An African-American worker claimed he "accidentally" turned on a tape recorder in his duffel bag that just happened to catch two co-workers making racial comments about him in the break room. The two co-workers were fired when the tape went public.
The two fired employees sued based on the federal Wiretap Act, which prohibits the use of intercepted communications if there's reason to believe the information was illegally recorded. The 4th Circuit dismissed the suit, saying the accidental taping scenario was credible. (Weeks v. Union Camp Corp., No. 98-2814, 4th Cir., 2000)
Advice: Don't think this case gives you the green light to use a secret tape recording to prove discrimination. This type of illicit taping wouldn't fly in court too often. In addition to the federal Wiretap Act, most states have wiretapping statutes. In this case, the court was obviously trying to bend over backward to uphold the firing of these two workers.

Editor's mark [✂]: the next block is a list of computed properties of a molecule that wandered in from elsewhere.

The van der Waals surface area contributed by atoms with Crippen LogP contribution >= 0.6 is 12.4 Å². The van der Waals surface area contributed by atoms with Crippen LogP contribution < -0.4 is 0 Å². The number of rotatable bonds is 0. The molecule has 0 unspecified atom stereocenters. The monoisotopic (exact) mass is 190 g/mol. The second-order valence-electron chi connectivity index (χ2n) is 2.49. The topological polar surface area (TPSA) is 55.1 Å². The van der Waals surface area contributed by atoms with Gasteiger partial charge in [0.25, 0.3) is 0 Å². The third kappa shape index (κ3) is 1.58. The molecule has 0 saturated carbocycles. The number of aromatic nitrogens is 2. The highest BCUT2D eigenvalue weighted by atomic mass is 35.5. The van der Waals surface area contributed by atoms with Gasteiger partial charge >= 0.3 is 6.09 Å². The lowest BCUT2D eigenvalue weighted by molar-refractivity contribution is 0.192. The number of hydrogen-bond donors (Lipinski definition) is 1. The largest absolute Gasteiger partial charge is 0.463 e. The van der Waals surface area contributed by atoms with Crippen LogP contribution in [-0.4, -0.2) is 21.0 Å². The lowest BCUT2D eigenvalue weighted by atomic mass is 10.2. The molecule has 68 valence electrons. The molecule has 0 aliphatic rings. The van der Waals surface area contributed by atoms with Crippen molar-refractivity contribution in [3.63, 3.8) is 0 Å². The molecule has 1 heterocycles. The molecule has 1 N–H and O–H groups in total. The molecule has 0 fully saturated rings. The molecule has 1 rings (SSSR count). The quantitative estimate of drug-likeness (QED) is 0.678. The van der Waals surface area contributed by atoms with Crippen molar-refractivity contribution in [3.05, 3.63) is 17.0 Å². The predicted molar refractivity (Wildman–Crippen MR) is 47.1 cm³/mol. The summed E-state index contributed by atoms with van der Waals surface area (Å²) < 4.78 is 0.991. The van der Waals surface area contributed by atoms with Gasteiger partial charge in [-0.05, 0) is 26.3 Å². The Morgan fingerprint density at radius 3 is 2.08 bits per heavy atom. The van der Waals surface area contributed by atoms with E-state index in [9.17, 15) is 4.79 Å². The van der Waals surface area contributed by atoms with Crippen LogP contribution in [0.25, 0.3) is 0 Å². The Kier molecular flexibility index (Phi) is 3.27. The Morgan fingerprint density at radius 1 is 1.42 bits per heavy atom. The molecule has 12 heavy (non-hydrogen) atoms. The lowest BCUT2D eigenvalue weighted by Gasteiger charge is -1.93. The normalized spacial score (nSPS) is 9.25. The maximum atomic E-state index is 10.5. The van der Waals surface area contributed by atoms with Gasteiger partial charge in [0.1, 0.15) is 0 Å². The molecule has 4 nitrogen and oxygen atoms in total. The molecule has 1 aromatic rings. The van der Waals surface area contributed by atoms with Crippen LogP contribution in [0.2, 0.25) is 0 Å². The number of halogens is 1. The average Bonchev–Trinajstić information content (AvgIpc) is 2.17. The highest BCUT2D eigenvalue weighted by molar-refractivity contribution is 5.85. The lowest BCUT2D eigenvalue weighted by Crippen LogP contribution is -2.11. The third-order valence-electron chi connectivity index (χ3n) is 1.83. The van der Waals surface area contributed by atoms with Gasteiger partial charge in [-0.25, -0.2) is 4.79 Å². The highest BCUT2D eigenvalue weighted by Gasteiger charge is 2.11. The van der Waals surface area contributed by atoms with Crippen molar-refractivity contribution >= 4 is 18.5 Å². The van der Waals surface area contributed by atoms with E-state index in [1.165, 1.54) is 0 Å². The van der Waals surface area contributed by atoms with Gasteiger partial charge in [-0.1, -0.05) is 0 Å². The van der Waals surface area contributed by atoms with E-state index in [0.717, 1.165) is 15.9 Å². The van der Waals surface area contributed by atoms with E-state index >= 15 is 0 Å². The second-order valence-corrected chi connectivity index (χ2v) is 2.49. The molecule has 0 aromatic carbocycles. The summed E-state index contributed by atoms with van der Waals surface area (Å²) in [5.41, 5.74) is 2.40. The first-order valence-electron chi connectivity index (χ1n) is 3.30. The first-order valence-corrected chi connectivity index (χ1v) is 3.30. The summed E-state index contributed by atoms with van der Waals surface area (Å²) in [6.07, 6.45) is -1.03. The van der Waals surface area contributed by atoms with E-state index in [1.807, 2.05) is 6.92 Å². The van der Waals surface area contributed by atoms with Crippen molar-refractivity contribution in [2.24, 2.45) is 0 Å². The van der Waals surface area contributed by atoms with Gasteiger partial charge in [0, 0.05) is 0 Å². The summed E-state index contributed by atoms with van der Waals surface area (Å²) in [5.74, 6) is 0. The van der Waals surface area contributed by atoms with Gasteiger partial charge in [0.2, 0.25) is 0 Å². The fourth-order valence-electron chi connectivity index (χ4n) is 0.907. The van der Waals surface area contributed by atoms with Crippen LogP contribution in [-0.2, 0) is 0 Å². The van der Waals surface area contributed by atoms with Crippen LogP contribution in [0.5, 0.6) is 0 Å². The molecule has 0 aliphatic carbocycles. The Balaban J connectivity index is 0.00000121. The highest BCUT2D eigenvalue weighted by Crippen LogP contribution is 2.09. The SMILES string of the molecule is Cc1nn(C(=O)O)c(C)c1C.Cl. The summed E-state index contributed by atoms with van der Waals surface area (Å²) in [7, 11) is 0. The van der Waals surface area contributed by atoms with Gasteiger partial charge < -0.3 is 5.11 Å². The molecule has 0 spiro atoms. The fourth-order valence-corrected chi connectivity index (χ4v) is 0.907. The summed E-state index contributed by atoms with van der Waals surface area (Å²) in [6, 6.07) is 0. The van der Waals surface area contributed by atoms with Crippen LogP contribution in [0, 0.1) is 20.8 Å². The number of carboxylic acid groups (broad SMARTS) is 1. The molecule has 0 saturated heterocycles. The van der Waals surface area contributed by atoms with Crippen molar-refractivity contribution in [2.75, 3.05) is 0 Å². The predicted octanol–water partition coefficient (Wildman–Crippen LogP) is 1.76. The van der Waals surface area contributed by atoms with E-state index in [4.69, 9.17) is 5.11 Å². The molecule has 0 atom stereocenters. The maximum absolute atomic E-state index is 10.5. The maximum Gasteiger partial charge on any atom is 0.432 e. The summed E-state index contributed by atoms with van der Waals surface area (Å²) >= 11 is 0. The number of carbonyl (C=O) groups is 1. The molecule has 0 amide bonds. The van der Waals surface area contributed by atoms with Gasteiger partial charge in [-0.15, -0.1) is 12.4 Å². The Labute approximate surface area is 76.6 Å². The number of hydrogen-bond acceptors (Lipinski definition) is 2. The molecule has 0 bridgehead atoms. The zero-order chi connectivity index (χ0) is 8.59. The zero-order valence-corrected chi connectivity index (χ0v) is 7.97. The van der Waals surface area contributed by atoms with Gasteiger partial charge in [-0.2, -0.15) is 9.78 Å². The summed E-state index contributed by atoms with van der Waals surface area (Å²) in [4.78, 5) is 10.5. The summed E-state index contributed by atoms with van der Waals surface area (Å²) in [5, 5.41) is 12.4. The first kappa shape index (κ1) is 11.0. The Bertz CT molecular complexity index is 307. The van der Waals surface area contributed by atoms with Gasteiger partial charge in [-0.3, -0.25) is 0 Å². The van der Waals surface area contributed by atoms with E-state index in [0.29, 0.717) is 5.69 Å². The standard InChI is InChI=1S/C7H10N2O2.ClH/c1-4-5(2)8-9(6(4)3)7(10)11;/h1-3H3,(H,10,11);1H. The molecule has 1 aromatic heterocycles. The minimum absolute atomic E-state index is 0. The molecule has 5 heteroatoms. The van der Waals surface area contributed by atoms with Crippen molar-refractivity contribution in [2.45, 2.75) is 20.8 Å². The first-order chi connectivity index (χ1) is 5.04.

- Good news: The clock eventually runs out on negligent hiring after you've fired worker
- Don't fire for FMLA absence, even with attendance problems
- Courts: Don't make us second-guess your decisions
- Handle accuser with care in whistle-blowing cases
- Call lawyer ASAP if your last-chance agreements require employees to give up Title VII rights